Utahn’s are getting the message.
Wood smoke contains over 200 chemicals and compounds, including carbon monoxide, benzene, formaldehyde, sulfur dioxide, nitrogen oxides (NOx), dioxins and polycyclic aromatic hydrocarbons (PAHs). Woodsmoke is strikingly similar to cigarette smoke. The EPA estimates that a single fireplace operating for one hour burning just a few logs, or roughly 10 pounds of wood, will generate 4,300 times more PAHs than 30 cigarettes. The EPA further estimates that the lifetime cancer risk from wood smoke is 12 times greater than that from an equal volume of second-hand tobacco smoke.
Wood smoke is particularly unhealthy due to the fine particles contained within. These particles are too small to be filtered out of our bodies by our natural defense mechanisms, like coughing and sneezing, so they travel deep inside our lungs and possibly even into our bloodstream. This can cause respiratory illnesses, cardiovascular disease and other health conditions.
What about EPA-certified woodstoves?
Under the 2015 New Source Performance Standards (NSPS), stoves are tested by an accredited laboratory, in a laboratory setting, to meet a particulate pollution limit of no more than 4.5 grams of smoke per hour. In May 2020, the NSPS limit for new stoves will be lowered to 2.5 grams of smoke per hour.
The actual amount of smoke coming from even an EPA-certified stove depends on several factors including the type of wood being burned, how wet or dry the wood is when burned, how much airflow is present, and how hot the fire gets. It’s also important to know that much more smoke is released at startup and shut down. Remember, the certification process happens in a laboratory setting under a very controlled environment. Once a stove leaves the lab and makes its way to a home, those laboratory settings remain… in the lab. Regular maintenance is required to keep EPA-certified woodstoves operating as efficiently intended.
The dirty truth? Even a well-functioning EPA-certified woodstove emits roughly 97 pounds of fine particle pollution annually, according to the Puget Sound Clean Air Agency. So even EPA-certified stoves must abide by the no-burn laws.
Are pellet stoves a clean alternative?
The short answer, no. Pellet stoves are a considerably cleaner alternative to even an EPA-certified woodstove, but a pellet stove still burns solid fuel, which results in significantly more pollution than a natural gas alternative or electric heat. Pellets burned in these stoves are typically made from compressed wood, and the process still results in incomplete combustion. The dirty truth? Pellet stoves emit roughly 27 pounds of fine particle pollution annually.
The bottom line: For a troubled air shed such as ours, using electric appliances, or burning natural gas for heat is a much cleaner choice. Burning natural gas for heat results in less than a sixth of a pound of pollution, annually.
The good news
A newly released study shows that the state’s efforts to address burning wood and solid fuel during periods of bad air is working. The collaborative study led by the University of Utah, Utah Division of Air Quality and the EPA looked at wood smoke pollution on Salt Lake City, Bountiful and Lindon air monitors from 2007 through 2017 and found a significant decrease in the chemicals leading to the formation of PM2.5 found specifically in wood smoke. Data from 2015 showed roughly 16% of the pollution on the air monitors was from wood smoke. Data from 2017 shows that the pollution coming from woodsmoke had decreased to about 7%. This decrease is attributed to enforcement of the area’s wood-burning restrictions along with educational campaigns.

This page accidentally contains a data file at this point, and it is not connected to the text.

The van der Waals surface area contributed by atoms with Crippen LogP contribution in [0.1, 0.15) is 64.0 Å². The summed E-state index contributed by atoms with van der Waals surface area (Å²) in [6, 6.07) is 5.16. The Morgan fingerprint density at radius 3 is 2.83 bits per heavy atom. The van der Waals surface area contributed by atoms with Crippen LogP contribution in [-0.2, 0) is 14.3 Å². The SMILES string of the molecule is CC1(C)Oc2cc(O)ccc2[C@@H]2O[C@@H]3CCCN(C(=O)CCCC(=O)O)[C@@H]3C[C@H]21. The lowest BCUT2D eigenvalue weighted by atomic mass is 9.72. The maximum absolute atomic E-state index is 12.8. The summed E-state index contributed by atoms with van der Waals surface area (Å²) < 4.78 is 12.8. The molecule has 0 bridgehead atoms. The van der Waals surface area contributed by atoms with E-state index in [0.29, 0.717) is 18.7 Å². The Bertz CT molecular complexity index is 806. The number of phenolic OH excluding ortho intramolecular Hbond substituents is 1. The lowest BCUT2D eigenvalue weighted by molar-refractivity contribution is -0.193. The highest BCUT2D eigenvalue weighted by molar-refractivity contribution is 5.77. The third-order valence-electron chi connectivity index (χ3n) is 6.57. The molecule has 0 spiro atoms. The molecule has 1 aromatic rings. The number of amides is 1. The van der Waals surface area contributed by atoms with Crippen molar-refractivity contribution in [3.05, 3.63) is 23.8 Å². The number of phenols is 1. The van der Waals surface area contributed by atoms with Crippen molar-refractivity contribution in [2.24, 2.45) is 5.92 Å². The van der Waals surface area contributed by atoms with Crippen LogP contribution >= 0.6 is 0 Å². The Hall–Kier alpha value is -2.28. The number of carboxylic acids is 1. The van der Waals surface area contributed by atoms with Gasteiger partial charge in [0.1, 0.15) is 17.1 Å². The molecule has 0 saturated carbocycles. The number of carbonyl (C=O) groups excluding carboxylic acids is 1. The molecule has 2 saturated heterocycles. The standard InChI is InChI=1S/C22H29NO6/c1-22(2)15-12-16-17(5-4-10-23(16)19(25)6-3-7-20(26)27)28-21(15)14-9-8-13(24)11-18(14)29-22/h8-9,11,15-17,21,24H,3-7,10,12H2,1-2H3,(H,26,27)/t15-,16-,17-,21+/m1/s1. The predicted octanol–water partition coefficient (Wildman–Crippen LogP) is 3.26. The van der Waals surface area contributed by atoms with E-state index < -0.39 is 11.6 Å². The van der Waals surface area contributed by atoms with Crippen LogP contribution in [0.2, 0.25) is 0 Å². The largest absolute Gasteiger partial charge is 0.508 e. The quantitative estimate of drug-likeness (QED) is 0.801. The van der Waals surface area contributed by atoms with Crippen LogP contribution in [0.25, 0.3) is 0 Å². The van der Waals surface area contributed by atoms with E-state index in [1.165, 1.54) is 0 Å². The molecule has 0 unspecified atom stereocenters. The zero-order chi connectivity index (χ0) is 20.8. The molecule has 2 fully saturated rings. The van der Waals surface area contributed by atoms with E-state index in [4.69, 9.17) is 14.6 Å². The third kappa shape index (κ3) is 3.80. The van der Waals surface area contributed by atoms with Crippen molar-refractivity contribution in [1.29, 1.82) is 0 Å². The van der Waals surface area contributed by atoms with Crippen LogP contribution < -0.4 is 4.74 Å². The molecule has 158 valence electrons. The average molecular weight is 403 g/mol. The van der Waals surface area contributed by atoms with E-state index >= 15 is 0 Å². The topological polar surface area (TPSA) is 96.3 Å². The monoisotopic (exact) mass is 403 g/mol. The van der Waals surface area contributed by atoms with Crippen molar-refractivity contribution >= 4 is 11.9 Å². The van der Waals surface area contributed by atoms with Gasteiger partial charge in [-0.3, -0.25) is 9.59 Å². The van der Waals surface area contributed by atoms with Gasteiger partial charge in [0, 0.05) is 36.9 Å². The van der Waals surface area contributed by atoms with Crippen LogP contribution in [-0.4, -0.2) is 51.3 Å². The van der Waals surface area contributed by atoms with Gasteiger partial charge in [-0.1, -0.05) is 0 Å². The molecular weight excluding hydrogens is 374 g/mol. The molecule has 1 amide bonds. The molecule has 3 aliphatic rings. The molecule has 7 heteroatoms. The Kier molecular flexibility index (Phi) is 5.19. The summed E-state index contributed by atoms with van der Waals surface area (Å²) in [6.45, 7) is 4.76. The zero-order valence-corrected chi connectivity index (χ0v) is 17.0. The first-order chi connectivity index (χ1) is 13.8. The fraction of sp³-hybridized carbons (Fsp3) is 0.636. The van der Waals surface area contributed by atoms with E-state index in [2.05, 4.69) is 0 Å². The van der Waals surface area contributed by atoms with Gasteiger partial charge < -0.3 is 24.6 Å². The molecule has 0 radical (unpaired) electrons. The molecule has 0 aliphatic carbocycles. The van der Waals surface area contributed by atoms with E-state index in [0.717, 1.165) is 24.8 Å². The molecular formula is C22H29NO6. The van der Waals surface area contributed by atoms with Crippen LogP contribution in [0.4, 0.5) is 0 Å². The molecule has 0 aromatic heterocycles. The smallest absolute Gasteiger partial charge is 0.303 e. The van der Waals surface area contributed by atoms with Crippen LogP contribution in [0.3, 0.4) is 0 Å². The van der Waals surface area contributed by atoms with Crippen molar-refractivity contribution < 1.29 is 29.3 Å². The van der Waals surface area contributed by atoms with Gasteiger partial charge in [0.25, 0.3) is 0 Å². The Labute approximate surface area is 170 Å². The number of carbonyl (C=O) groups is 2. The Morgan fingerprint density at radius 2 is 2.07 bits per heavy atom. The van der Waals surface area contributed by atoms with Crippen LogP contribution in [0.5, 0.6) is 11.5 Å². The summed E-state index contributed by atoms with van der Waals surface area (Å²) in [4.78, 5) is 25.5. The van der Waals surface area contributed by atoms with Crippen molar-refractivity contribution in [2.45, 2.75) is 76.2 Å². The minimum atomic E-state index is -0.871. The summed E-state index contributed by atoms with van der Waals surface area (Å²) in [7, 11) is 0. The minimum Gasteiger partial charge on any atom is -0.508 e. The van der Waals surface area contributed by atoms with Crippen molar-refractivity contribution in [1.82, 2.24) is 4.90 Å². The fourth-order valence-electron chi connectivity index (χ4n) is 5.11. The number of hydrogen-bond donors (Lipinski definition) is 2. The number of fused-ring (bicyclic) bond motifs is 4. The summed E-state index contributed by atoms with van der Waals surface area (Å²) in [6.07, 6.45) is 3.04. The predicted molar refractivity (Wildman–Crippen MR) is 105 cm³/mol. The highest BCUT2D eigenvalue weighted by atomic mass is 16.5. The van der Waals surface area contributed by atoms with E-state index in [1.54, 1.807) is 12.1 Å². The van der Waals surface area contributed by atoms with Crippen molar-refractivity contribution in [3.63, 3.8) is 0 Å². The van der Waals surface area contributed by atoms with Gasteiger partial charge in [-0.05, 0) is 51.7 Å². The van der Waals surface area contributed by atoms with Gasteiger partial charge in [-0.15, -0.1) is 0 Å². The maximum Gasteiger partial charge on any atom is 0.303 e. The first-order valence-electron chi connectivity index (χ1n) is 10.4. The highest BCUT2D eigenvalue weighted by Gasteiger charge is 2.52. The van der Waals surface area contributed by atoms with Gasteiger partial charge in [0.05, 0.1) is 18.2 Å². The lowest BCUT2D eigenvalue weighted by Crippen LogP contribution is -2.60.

Over the last two years the Division of Air Quality has also implemented wood-stove and fireplace conversion programs that will likely lead to an even further decrease in wood smoke pollution. Vouchers are still available through both programs. Anyone who has a wood-burning stove, fireplace or insert, and lives in the PM2.5 nonattainment areas, is eligible to apply for the vouchers under the programs.
What about barbeques and smokers?
Charcoal barbeques and various types of smokers that are wood- or pellet-fueled can really wreak havoc during the winter and summer months when PM2.5 and ozone pollution builds. Although solid fuel burning restrictions don’t apply if the primary purpose of the burning is for cooking food, choosing another method of cooking is the best idea. Smokers have become fashionable in the last few years, but the effects of this exemption is unknown because the data from 2018 and 2019 has yet to be quantified.
There’s evidence that burning is still happening on no-burn days. If you just really enjoy the sound and comfort of a crackling fire, or the taste of smoked and barbequed meats, it’s important to adhere to the burn restrictions. The Division of Air Quality sets these days when the inversion begins to build. If you choose to burn wood or other solid fuel during this time, you are adding a lot of pollution into the air during times when the air shed can’t afford any unnecessary emissions.
And even though the cooking exemption exists, it’s not a good idea to run your smoker on a yellow or red air day. Wait until the air is better. If you’re really concerned about great air quality in our valley, don’t do it at all.
Ashley Miller, J.D., is the vice-chair of Breathe Utah. She is the vice-chair of Utah’s Air Quality Policy Advisory Board and
a member of the Salt Lake County Environmental Quality Advisory Commission.
*For more information, or to apply for the wood stove and fireplace conversion assistance
program, visit deq.utah.gov/air-quality/wood-stove-conversion-assistance-program#hb357
Check out the Utah Air App or Division of Air Quality website to track burn restriction days.